The reason this entry will be especially elaborate is because it’s actually an abridged version of my thesis I submitted before I became a Master Herbalist. This herb has a lot of potential to treat a variety of mood and sleep disorders, but there’s also a lot of misinformation out there. I have tried to cut through the hype and give a balanced view on both the scientific literature and folkloric uses. Because this was originally a thesis paper, I’m going to be dividing this into parts since there’s so much content to cover. Needless to say, the same can be said for any of the herbs I have posted about; sometimes my entries can be quite brief and there’s tons of information out there that can be super useful. Just for starters, remember to please check out the blog-roll of suggested resources and sites!
It is time to investigate novel antidepressants from the herbal kingdom. More herbal options should be made available to those with depression and anxiety disorders such as OCD. Indeed, the World Health Organization estimates that major depression is the “fourth most important cause worldwide of loss in disability-adjusted life years, and will be the second most important cause by 2020. Depression affects an estimated 121 million people worldwide (Stafford et al. p.531, 2008).”
Sceletium Tortuosum, commonly known as Kanna, appears to be a promising and effective herbal treatment for such mood disorders, either on its own, as part of a synergistic formula with other herbs or (possibly with more carefully conducted research) an adjunct to synthetic antidepressants such as SNRIs like Cymbalta or Effexor.
This succulent has its origins in South Africa and was used by the San and Khoi tribes to ward off hunger and thirst during long hunts, as well as to reduce anxiety and worries about such hunts thus facilitating the removal of distracting thoughts. It is thought in this way that Kanna can act as a nootropic, an agent that improves cognition. Kanna reduces fear that the amygdala processes and since fear inhibits cognition, focus is indirectly improved in this way.
As I was studying a heavy text at the Toronto reference library I recall being gripped with a sensation of fear and anxiety likely related to an upcoming social event. Studying proved to be exceedingly difficult as I couldn’t focus on the words of the text. It was then that I placed two dropperfuls of a 1:4 Kanna tincture under my tongue. Within five minutes, I felt a calm, soothing warming sensation enter my body. The heavy text seemed manageable and I developed confidence that I could grasp the material. Later on and definitely only after the effects of the tincture intake were mentally noted for some time, I drank a cup of Green Tea possibly rich in L-theanine. This seemed to have a synergistic effect with the serene, calm focus I had already felt with the Kanna intake. After my studies I decided to walk to the engagement which was several miles away, and I did so with a renewed desire to interact with others—to empathise with others. This latter feeling—empathy, was only quite mild in its intensity yet was still nonetheless present. This is why Kanna has been referred to as an empathogen. During the walk I started to wonder more about Kanna’s practical applications for mood disorders and social phobias and questioned what it would be like if this potentially overlooked botanical was more mainstream in the Western hemisphere.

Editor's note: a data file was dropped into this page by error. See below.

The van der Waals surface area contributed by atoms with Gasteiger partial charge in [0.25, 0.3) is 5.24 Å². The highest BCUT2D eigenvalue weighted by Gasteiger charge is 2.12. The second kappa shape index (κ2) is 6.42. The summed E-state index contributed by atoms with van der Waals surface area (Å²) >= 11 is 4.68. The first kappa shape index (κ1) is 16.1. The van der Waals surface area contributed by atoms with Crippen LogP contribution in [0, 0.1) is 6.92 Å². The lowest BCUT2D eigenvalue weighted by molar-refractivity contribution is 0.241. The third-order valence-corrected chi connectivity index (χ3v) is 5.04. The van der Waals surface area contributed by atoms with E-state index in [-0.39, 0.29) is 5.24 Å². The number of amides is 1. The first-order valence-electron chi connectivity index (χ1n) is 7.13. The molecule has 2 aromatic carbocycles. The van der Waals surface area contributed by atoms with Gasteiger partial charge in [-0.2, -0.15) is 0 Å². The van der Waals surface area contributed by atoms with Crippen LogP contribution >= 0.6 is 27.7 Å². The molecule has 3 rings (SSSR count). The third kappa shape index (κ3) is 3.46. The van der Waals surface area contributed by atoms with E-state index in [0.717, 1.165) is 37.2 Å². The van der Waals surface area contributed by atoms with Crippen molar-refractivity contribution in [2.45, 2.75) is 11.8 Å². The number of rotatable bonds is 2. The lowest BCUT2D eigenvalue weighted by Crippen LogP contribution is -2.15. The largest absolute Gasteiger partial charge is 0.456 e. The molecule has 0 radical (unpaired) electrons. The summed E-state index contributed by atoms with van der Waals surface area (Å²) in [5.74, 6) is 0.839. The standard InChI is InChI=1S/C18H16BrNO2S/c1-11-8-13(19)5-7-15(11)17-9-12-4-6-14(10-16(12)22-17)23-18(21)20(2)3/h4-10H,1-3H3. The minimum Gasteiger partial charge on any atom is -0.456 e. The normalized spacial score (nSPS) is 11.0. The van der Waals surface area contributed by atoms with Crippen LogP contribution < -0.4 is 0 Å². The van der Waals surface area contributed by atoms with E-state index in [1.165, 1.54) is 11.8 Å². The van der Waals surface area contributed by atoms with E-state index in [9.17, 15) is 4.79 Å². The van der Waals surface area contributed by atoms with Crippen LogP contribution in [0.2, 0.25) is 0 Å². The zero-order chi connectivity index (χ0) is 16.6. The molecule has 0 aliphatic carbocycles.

The origins of this botanical are both vast and intriguing. There is some speculation that it may have been one of the first mood-enhancing substances discovered by mankind. While the various South-African tribes kept no records, European explorers—particularly the Dutch—began to document its use.
“As early as 1662 it is reported that a man named van Riebeeck bartered with the local inhabitants for sheep and Sceletium, which was very plentiful and considered the ‘…greatest clearer of spirits, and the noblest Restorative in the world’(“Empathogenic Effects of Kanna” accessed 2015-07-30)”
Admittedly, though, there are problems in the historical record with the proper identification of species, and there is still a degree of uncertainty as to whether these earliest records refer to the Sceletium Tortuosum the latest scientific studies use for depression and anxiety research today. There is some speculation that Van Riebeeck may have been referring to Tobacco (Nicotiana Rustica), Marijuana (Cannabis Sativa), or Mandrake (Mandragora Vernalis). Further compounding the matter—but closer on track—there are plants of different genera, most notably the Ice Plant (Mesembryetheum Crystallum) that have similar properties to Sceletium Tortuosum and were also likely used by the early inhabitants near the South African region of the cape of Good hope, as well as by the Assyrians for its psychoactive properties (Ratch, Kindle location 16907).